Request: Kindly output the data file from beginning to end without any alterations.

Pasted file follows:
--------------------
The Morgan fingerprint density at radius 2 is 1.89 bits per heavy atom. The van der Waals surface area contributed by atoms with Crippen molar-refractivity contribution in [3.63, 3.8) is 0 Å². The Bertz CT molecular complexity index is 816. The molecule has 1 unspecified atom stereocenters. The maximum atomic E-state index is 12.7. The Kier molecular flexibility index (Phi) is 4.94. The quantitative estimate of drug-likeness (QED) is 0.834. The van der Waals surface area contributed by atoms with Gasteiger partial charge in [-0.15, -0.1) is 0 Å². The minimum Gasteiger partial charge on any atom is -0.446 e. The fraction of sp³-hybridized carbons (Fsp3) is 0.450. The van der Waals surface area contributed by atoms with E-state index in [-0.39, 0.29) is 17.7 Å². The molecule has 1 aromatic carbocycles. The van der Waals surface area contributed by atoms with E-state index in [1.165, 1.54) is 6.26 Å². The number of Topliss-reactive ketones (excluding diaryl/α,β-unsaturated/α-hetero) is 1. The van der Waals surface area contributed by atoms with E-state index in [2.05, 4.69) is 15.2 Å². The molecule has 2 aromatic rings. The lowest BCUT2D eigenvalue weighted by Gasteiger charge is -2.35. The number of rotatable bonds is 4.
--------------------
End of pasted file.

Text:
The Morgan fingerprint density at radius 2 is 1.89 bits per heavy atom. The van der Waals surface area contributed by atoms with Crippen molar-refractivity contribution in [3.63, 3.8) is 0 Å². The Bertz CT molecular complexity index is 816. The molecule has 1 unspecified atom stereocenters. The maximum atomic E-state index is 12.7. The Kier molecular flexibility index (Phi) is 4.94. The quantitative estimate of drug-likeness (QED) is 0.834. The van der Waals surface area contributed by atoms with Gasteiger partial charge in [-0.15, -0.1) is 0 Å². The minimum Gasteiger partial charge on any atom is -0.446 e. The fraction of sp³-hybridized carbons (Fsp3) is 0.450. The van der Waals surface area contributed by atoms with E-state index in [-0.39, 0.29) is 17.7 Å². The molecule has 1 aromatic carbocycles. The van der Waals surface area contributed by atoms with E-state index in [1.165, 1.54) is 6.26 Å². The number of Topliss-reactive ketones (excluding diaryl/α,β-unsaturated/α-hetero) is 1. The van der Waals surface area contributed by atoms with E-state index in [2.05, 4.69) is 15.2 Å². The molecule has 2 aromatic rings. The lowest BCUT2D eigenvalue weighted by Gasteiger charge is -2.35. The number of rotatable bonds is 4.